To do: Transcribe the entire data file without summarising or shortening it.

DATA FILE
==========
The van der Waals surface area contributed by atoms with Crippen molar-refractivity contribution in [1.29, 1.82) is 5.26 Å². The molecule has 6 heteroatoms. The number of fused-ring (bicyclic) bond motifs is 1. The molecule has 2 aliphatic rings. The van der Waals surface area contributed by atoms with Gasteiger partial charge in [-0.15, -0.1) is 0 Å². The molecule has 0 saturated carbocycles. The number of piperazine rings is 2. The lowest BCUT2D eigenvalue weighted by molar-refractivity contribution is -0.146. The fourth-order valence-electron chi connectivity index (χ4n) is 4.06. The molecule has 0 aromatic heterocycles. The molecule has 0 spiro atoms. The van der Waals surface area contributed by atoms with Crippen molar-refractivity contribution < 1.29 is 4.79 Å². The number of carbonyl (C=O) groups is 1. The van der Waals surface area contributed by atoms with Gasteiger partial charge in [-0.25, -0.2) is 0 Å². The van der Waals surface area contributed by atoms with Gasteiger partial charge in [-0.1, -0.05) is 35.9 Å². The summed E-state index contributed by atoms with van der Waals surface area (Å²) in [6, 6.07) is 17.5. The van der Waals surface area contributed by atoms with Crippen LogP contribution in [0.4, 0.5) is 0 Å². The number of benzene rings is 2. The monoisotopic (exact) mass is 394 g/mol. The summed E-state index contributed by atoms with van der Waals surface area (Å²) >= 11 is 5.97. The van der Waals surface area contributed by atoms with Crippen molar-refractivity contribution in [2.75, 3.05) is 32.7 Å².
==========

The van der Waals surface area contributed by atoms with Crippen molar-refractivity contribution in [1.29, 1.82) is 5.26 Å². The molecule has 6 heteroatoms. The number of fused-ring (bicyclic) bond motifs is 1. The molecule has 2 aliphatic rings. The van der Waals surface area contributed by atoms with Gasteiger partial charge in [-0.15, -0.1) is 0 Å². The molecule has 0 saturated carbocycles. The number of piperazine rings is 2. The lowest BCUT2D eigenvalue weighted by molar-refractivity contribution is -0.146. The fourth-order valence-electron chi connectivity index (χ4n) is 4.06. The molecule has 0 aromatic heterocycles. The molecule has 0 spiro atoms. The van der Waals surface area contributed by atoms with Crippen molar-refractivity contribution < 1.29 is 4.79 Å². The number of carbonyl (C=O) groups is 1. The van der Waals surface area contributed by atoms with Gasteiger partial charge in [-0.25, -0.2) is 0 Å². The van der Waals surface area contributed by atoms with Gasteiger partial charge in [-0.1, -0.05) is 35.9 Å². The summed E-state index contributed by atoms with van der Waals surface area (Å²) in [6, 6.07) is 17.5. The van der Waals surface area contributed by atoms with Crippen LogP contribution in [0.4, 0.5) is 0 Å². The number of benzene rings is 2. The monoisotopic (exact) mass is 394 g/mol. The summed E-state index contributed by atoms with van der Waals surface area (Å²) >= 11 is 5.97. The van der Waals surface area contributed by atoms with Crippen molar-refractivity contribution in [2.75, 3.05) is 32.7 Å².